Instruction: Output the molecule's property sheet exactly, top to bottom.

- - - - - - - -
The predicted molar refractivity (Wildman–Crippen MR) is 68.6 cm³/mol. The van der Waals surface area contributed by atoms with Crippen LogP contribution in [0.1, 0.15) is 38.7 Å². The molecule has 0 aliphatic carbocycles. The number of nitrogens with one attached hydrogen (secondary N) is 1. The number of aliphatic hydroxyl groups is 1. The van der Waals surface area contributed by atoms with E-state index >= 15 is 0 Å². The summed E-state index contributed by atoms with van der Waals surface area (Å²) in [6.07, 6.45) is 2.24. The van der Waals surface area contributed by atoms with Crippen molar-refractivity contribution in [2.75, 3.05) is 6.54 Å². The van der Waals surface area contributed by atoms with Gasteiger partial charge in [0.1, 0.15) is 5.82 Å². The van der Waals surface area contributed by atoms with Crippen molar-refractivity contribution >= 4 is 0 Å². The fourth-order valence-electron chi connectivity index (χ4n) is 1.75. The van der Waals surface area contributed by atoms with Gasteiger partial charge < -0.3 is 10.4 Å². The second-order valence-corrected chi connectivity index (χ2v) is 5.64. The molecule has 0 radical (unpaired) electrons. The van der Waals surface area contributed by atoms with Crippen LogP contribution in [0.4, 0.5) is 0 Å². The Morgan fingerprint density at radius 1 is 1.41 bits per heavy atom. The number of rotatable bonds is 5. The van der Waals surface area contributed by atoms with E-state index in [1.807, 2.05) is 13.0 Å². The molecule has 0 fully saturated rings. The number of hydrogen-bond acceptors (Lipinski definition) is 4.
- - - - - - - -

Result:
The predicted molar refractivity (Wildman–Crippen MR) is 68.6 cm³/mol. The van der Waals surface area contributed by atoms with Crippen LogP contribution in [0.1, 0.15) is 38.7 Å². The molecule has 0 aliphatic carbocycles. The number of nitrogens with one attached hydrogen (secondary N) is 1. The number of aliphatic hydroxyl groups is 1. The van der Waals surface area contributed by atoms with E-state index >= 15 is 0 Å². The summed E-state index contributed by atoms with van der Waals surface area (Å²) in [6.07, 6.45) is 2.24. The van der Waals surface area contributed by atoms with Crippen molar-refractivity contribution in [2.75, 3.05) is 6.54 Å². The van der Waals surface area contributed by atoms with Gasteiger partial charge in [0.1, 0.15) is 5.82 Å². The van der Waals surface area contributed by atoms with Crippen molar-refractivity contribution >= 4 is 0 Å². The fourth-order valence-electron chi connectivity index (χ4n) is 1.75. The van der Waals surface area contributed by atoms with Gasteiger partial charge < -0.3 is 10.4 Å². The second-order valence-corrected chi connectivity index (χ2v) is 5.64. The molecule has 0 radical (unpaired) electrons. The van der Waals surface area contributed by atoms with Crippen LogP contribution in [0.4, 0.5) is 0 Å². The Morgan fingerprint density at radius 1 is 1.41 bits per heavy atom. The number of rotatable bonds is 5. The van der Waals surface area contributed by atoms with E-state index in [1.807, 2.05) is 13.0 Å². The molecule has 0 fully saturated rings. The number of hydrogen-bond acceptors (Lipinski definition) is 4.